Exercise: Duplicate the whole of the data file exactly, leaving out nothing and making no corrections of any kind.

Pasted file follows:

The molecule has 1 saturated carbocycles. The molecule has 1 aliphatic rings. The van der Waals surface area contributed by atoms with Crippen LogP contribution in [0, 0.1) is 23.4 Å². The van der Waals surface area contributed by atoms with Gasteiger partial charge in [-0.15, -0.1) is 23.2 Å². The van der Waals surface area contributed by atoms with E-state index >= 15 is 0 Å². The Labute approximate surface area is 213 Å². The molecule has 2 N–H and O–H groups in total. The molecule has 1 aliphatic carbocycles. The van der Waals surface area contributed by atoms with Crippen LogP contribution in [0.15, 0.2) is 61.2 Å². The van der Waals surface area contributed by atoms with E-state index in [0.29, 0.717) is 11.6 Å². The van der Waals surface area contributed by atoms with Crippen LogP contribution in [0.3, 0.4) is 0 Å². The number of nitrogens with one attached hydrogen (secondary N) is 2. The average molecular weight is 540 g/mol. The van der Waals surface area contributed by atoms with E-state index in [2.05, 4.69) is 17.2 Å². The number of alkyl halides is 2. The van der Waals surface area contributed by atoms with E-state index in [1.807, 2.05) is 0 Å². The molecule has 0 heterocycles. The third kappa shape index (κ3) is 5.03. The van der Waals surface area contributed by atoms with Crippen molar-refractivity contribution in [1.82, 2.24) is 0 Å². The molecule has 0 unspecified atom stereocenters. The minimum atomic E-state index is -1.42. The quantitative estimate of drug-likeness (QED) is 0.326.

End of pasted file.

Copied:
The molecule has 1 saturated carbocycles. The molecule has 1 aliphatic rings. The van der Waals surface area contributed by atoms with Crippen LogP contribution in [0, 0.1) is 23.4 Å². The van der Waals surface area contributed by atoms with Gasteiger partial charge in [-0.15, -0.1) is 23.2 Å². The van der Waals surface area contributed by atoms with E-state index >= 15 is 0 Å². The Labute approximate surface area is 213 Å². The molecule has 2 N–H and O–H groups in total. The molecule has 1 aliphatic carbocycles. The van der Waals surface area contributed by atoms with Crippen LogP contribution in [0.15, 0.2) is 61.2 Å². The van der Waals surface area contributed by atoms with E-state index in [0.29, 0.717) is 11.6 Å². The van der Waals surface area contributed by atoms with Crippen LogP contribution in [0.3, 0.4) is 0 Å². The number of nitrogens with one attached hydrogen (secondary N) is 2. The average molecular weight is 540 g/mol. The van der Waals surface area contributed by atoms with E-state index in [2.05, 4.69) is 17.2 Å². The number of alkyl halides is 2. The van der Waals surface area contributed by atoms with E-state index in [1.807, 2.05) is 0 Å². The molecule has 0 heterocycles. The third kappa shape index (κ3) is 5.03. The van der Waals surface area contributed by atoms with Crippen molar-refractivity contribution in [1.82, 2.24) is 0 Å². The molecule has 0 unspecified atom stereocenters. The minimum atomic E-state index is -1.42. The quantitative estimate of drug-likeness (QED) is 0.326.